While the cultural and creative industries are often relegated to Cinderella status in SA’s tumultuous economic and political deliberations, they account for about 6.72% of all employment in SA, according to the South African Cultural Observatory, which is the Department of Arts and Culture’s research arm.

The industries directly employ almost half-a-million people — slightly more than mining – and contributed over R90.5bn to the national economy (2.9% of GDP) in 2014.

Staggeringly, this exceeds the contribution of the agricultural sector to GDP (2.2%).

Clearly, the time has come to reinvest in the cultural and creative industries — and that is the mission of the indaba.

From the more than 40 speakers in three days of conferencing through to installations and performances, each meticulously curated contribution is underpinned by a notion of social impact and responsibility: "A better world through creativity".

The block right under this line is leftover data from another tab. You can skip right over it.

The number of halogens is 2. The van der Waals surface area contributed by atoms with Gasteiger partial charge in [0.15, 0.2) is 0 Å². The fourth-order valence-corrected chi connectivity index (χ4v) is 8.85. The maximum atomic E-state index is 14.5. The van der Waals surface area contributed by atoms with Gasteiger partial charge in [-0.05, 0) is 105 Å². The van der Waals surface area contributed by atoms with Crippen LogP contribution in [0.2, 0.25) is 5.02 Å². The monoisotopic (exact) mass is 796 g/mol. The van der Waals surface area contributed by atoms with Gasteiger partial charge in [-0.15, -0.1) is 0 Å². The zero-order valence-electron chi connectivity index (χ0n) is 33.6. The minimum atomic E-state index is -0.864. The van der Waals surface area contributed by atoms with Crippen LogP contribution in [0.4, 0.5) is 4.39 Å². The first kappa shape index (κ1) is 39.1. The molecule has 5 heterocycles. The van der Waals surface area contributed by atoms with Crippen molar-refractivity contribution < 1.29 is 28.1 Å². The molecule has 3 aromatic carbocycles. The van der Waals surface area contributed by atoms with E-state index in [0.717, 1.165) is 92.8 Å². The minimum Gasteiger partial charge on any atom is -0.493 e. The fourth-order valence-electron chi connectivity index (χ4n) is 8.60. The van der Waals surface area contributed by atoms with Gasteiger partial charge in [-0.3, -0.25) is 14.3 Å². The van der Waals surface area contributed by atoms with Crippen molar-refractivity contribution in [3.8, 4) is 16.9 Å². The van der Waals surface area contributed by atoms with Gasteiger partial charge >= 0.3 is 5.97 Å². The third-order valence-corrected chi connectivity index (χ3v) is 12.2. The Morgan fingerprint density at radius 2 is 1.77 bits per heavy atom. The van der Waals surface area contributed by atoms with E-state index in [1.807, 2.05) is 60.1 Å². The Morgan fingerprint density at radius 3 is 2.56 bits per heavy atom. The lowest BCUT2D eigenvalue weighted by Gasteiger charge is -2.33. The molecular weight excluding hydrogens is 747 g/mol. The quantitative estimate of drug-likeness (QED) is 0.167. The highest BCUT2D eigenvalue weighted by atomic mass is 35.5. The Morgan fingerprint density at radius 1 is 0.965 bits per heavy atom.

It was awarded Best Conference in the World by the conference industry, and the annual highlight is the grand finale when founder, magician and maestro Ravi Naidoo unwraps an unimagined project of deep significance to SA’s cultural, social or impact landscape.

In 2014, it was globally lauded superstar architect Thomas Heatherwick unveiling an almost inconceivable project: the transformation of the disused grain silos in the Waterfront into the first Museum of Contemporary African Art. The Zeitz Mocaa, designed by Heatherwick and financed by philanthropist Jochen Zeitz, opened its doors last September. Heatherwick will be presenting at the indaba again in 2018.

And in 2017 the prototype of a commemorative Arch for Arch was unveiled at the finale, with the venerable Archbishop Desmond Tutu present. A commission of the Design Indaba Trust, which is committed to "leveraging the power of design to help fuel the creative economy and improve life for real people", it was a collaboration between two previous contributors, global architectural behemoth Snøhetta and the committed Local Studio.